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Aging With Energy: Conference Highlights Secrets to Active Senior Years

Simmons College Conference April 16 to Address Ageism and Healthy Ways to Combat it

BOSTON (March 17, 2004) — From running races to braving river rapids, a rapidly increasing number of today's "new elderly" are proving that growing old doesn't have to mean life on the sidelines.

Some of these seniors will share their secrets to longevity and enjoying the aging process Friday, April 16 at Simmons College conference, "Building a Healthy Journey: Aging with Energy," sponsored by the Simmons School of Health Sciences.

A 79-year-old marathon runner, a 63-year-old downhill slalom skier, and a 66-year-old triathlon winner are among panelists who will exemplify healthy aging at the Simmons conference. The conference is from 8:00 a.m. to 3:30 p.m. at the Simmons College Main College Building, third floor conference center, 300 The Fenway.

The 9:30 a.m. panel will feature older Simmons alumnae who are active and athletic, and their thoughts on how they have been successful in maintaining a healthy and energetic life.

The Simmons conference also features a series of workshops with aging experts, nutritionists, nursing instructors, and social workers, who will advise the elderly and those who work with them how to maintain a healthy mind and body during the aging process.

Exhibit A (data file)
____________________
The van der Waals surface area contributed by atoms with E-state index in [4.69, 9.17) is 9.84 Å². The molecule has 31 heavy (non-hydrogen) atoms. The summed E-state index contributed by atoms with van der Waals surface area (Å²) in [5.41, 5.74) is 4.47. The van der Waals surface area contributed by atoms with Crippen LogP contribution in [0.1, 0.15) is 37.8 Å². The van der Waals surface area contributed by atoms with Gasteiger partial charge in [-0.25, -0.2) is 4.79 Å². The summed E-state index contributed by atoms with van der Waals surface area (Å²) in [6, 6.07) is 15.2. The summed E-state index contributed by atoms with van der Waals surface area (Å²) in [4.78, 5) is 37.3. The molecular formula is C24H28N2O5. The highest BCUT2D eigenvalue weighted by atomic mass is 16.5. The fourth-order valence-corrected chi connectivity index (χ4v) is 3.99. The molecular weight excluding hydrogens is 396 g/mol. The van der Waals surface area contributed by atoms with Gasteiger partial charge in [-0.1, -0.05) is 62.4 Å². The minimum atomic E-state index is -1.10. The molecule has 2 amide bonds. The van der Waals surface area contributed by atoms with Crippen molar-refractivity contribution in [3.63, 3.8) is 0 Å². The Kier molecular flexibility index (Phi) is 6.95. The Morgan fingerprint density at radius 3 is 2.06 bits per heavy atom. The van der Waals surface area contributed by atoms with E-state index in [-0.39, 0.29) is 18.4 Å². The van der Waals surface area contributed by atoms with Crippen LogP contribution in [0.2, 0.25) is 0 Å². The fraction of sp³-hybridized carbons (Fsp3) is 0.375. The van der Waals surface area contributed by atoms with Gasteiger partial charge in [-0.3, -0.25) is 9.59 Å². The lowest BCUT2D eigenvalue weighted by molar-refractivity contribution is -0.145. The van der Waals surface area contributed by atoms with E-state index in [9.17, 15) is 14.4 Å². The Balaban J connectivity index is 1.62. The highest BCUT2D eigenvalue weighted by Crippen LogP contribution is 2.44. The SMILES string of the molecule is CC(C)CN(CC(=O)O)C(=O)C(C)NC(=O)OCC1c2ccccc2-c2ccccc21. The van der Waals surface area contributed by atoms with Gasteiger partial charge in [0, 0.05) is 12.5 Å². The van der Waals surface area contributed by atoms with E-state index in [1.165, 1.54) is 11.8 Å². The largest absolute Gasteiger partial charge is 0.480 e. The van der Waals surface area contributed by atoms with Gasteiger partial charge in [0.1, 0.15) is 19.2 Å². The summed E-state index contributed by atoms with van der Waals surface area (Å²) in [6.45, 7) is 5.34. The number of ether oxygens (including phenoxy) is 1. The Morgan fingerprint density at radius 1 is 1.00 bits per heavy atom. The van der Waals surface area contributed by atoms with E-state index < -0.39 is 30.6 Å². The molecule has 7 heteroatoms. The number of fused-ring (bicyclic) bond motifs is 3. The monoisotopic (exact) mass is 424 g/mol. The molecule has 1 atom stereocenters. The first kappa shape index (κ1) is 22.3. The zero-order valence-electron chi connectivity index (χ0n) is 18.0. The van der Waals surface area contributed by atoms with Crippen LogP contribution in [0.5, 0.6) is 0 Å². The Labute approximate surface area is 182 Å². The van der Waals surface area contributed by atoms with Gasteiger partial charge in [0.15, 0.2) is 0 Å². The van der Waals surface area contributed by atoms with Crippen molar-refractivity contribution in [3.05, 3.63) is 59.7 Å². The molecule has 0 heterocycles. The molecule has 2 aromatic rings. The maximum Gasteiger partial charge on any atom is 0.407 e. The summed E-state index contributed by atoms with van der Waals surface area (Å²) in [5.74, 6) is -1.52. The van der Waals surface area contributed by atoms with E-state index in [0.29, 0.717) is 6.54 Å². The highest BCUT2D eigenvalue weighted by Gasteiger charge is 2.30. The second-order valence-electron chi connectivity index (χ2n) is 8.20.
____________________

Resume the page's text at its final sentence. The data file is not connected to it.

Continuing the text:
Keynote speaker Margaret Morganroth Gullette, a pioneer in age studies in the humanities and author of the newly released book Aged by Culture and Declining to Decline: Cultural Combat and the Politics of the Midlife, will speak at 8:45 a.m. on today's largely negative cultural view on aging. Gullette says that age should not be the "difference that makes the difference." The problem, she says, is that younger people, fueled by media images, are becoming more and more afraid of getting older, many of them frantically searching for gray hairs in their early 30s.

Gullette, who will exhort people not to be "aged by culture," argues that getting older shouldn't be viewed as a decline towards death, but as an opportunity for further growth. Older Americans should be respected and honored for their long experience and knowledge, she said, adding that we must "reclaim ourselves so we can age with authority."

There will be conference breakout sessions from 10:30 a.m. to 3:30 p.m. on topics that include sexuality and aging, spirituality and aging, what seniors need to know about community services, recommendations for the best health screenings for those over 50, how to use nutrition and physical therapy to help maintain an active lifestyle, and a special session for Caribbean and Latino elders.

For more information about the conference or to register go to http://www.simmons.edu/shs/about/conferences/ or contact Sandra Northrup at 617-521-2653 or at Sandra.Northrup@simmons.edu. Conference fee is $75 for those who are not Simmons College graduates, and $50 for Simmons graduates.

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